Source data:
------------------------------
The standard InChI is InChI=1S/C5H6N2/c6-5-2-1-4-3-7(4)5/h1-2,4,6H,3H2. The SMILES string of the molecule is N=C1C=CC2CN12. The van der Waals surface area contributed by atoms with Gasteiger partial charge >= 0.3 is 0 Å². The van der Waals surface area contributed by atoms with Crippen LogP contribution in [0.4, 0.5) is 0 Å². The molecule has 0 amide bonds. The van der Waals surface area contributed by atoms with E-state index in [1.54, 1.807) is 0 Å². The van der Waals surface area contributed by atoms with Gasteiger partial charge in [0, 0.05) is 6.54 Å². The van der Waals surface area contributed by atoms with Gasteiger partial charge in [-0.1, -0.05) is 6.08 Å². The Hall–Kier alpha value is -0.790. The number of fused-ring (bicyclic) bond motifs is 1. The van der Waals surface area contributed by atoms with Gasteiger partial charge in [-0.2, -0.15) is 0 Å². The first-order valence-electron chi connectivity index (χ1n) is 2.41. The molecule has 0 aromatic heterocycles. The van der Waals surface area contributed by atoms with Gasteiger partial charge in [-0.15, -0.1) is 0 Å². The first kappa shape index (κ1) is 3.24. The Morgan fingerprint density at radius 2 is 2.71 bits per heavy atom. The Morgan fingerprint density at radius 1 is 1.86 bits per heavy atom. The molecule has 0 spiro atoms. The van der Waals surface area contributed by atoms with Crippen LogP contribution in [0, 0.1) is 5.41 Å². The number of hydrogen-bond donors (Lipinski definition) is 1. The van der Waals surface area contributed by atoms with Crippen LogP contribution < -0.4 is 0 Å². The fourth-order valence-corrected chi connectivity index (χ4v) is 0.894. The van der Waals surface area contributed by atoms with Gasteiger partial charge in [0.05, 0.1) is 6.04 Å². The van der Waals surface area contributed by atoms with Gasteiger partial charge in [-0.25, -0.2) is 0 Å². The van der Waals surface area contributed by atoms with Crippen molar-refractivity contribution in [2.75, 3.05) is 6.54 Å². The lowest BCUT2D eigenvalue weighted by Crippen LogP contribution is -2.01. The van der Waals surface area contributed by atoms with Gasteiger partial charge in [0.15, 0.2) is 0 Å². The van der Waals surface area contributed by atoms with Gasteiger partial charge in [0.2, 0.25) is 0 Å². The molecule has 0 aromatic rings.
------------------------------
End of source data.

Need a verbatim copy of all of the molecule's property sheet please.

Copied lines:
The standard InChI is InChI=1S/C5H6N2/c6-5-2-1-4-3-7(4)5/h1-2,4,6H,3H2. The SMILES string of the molecule is N=C1C=CC2CN12. The van der Waals surface area contributed by atoms with Gasteiger partial charge >= 0.3 is 0 Å². The van der Waals surface area contributed by atoms with Crippen LogP contribution in [0.4, 0.5) is 0 Å². The molecule has 0 amide bonds. The van der Waals surface area contributed by atoms with E-state index in [1.54, 1.807) is 0 Å². The van der Waals surface area contributed by atoms with Gasteiger partial charge in [0, 0.05) is 6.54 Å². The van der Waals surface area contributed by atoms with Gasteiger partial charge in [-0.1, -0.05) is 6.08 Å². The Hall–Kier alpha value is -0.790. The number of fused-ring (bicyclic) bond motifs is 1. The van der Waals surface area contributed by atoms with Gasteiger partial charge in [-0.2, -0.15) is 0 Å². The first-order valence-electron chi connectivity index (χ1n) is 2.41. The molecule has 0 aromatic heterocycles. The van der Waals surface area contributed by atoms with Gasteiger partial charge in [-0.15, -0.1) is 0 Å². The first kappa shape index (κ1) is 3.24. The Morgan fingerprint density at radius 2 is 2.71 bits per heavy atom. The Morgan fingerprint density at radius 1 is 1.86 bits per heavy atom. The molecule has 0 spiro atoms. The van der Waals surface area contributed by atoms with Crippen LogP contribution in [0, 0.1) is 5.41 Å². The number of hydrogen-bond donors (Lipinski definition) is 1. The van der Waals surface area contributed by atoms with Crippen LogP contribution < -0.4 is 0 Å². The fourth-order valence-corrected chi connectivity index (χ4v) is 0.894. The van der Waals surface area contributed by atoms with Gasteiger partial charge in [0.05, 0.1) is 6.04 Å². The van der Waals surface area contributed by atoms with Gasteiger partial charge in [-0.25, -0.2) is 0 Å². The van der Waals surface area contributed by atoms with Crippen molar-refractivity contribution in [2.75, 3.05) is 6.54 Å². The lowest BCUT2D eigenvalue weighted by Crippen LogP contribution is -2.01. The van der Waals surface area contributed by atoms with Gasteiger partial charge in [0.15, 0.2) is 0 Å². The van der Waals surface area contributed by atoms with Gasteiger partial charge in [0.2, 0.25) is 0 Å². The molecule has 0 aromatic rings.